Binance allegedly aided laundering of $2.35 billion in illicit crypto funds

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  • A Reuters investigation report shows that Binance has been the preferred exchange for darknet marketplaces to move their illicit crypto funds.
  • Binance spokesperson said they are working on the most sophisticated cyber forensics team who will help to detect illegal crypto activity on the platform.

Binance, the world’s largest cryptocurrency exchange by trading volume has once again come under the scanner for allegedly aiding the laundering of $2.35 billion in illicit crypto funds. The latest Reuters report shows how the notorious North Korean hacking group Lazarus opened nearly two dozen anonymous accounts on Binance after stealing funds from a small Slovakian crypto exchange Eterbase back in September 2020.

The correspondence between Binance and Slovakia’s national police reveals some dark details. The Lazarus hackers group managed to create new Binance accounts using encrypted emails as identification. This further helped them to convert the stolen funds and obscure the money trail.

Robert Auxt, co-founder of the compromised crypto exchange Eterbase said they have been unable to locate the stolen funds. “Binance had no idea who was moving money through their exchange” because of the anonymous nature of the accounts, he added.

As per Reuters investigation, the stolen crypto funds from Eterbase flowed through Binance between 2017-2021. During this period, Binance processed transactions worth a minimum of $2.35 billion either from investment frauds, hacks, and illegal drug sales. Reuters also verified this data with two blockchain analysis firms. Both of them reviewed the calculation and agreed to the estimate.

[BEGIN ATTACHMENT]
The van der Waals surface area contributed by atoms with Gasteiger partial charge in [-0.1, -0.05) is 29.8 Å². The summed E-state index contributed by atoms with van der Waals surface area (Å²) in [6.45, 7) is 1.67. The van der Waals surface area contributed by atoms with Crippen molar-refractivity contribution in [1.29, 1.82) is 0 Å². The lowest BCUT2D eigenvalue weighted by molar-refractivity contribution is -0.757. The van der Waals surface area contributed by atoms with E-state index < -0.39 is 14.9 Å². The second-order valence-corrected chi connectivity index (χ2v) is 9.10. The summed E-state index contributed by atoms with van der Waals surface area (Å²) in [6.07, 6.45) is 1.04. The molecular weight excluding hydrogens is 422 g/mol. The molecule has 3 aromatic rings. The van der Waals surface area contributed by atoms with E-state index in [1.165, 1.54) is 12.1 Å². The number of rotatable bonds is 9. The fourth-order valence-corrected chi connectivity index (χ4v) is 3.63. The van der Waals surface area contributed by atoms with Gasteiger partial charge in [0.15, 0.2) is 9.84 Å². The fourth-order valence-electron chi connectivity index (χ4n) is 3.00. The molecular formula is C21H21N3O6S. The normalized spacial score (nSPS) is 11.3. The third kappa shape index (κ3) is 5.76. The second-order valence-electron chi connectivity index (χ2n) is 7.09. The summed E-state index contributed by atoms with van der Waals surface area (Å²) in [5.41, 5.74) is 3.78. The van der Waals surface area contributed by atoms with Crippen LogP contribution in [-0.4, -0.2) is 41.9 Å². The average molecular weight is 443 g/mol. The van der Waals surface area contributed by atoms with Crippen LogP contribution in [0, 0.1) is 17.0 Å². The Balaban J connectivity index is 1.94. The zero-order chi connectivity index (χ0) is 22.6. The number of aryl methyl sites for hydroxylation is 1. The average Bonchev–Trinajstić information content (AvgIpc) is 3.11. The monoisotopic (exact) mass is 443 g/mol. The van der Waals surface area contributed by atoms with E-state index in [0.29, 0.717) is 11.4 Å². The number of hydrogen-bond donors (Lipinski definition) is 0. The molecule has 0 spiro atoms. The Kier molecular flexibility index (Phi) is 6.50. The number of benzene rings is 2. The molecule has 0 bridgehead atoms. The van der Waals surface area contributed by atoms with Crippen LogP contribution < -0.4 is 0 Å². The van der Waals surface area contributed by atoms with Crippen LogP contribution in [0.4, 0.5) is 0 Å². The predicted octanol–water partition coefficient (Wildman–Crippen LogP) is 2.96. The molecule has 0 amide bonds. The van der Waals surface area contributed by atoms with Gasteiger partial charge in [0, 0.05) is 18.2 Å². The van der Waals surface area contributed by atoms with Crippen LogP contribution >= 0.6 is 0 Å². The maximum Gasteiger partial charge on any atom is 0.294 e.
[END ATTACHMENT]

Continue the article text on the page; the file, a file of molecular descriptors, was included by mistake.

Darknet drug market Hydra also leveraged Binance

The Reuters investigation also mentions that the darknet drug market Hydra processed its transactions through Binance. Hydra moved a total of $780 million worth of funds through Binance between 2017-2022.

Besides, Reuters also reviewed Binance’s client transactions on the darknet website. The data includes crypto passing through several digital wallets before reaching Binance. As per the Financial Action Task Force (FATF), these indirect flows are a major red flag leading to money laundering. In its report, Reuters writes:

Many people who signed up to Binance in Russia weren’t using it for trading. Instead, Binance became a key payment provider for Hydra, the giant darknet marketplace, according to the blockchain data compiled for Reuters, a review of Hydra user forums, and interviews with illegal drug users and researchers.

Binance spokesperson refutes the claims

However, Binance spokesperson Hillmann said that the Hydra figure was “inaccurate and overblown”. He also added that Reuters was wrong in including indirect flows in its calculation. However, Reuters asked Hillmann whether Binance sees it as its responsibility to monitor the flow of dirty money. Responding to it, Hillmann said:

What’s important to note is not where the funds come from – as crypto deposits cannot be blocked – but what we do after the funds are deposited.

He further added that Binance uses risk assessment and transaction monitoring to “ensure that any illegal funds are tracked, frozen, recovered and/or returned to their rightful owner”.

Hillmann further added that Binance is currently building “the most sophisticated cyber forensics team on the planet”. It is also striving to “further improve our ability to detect illegal crypto activity on our platform”.


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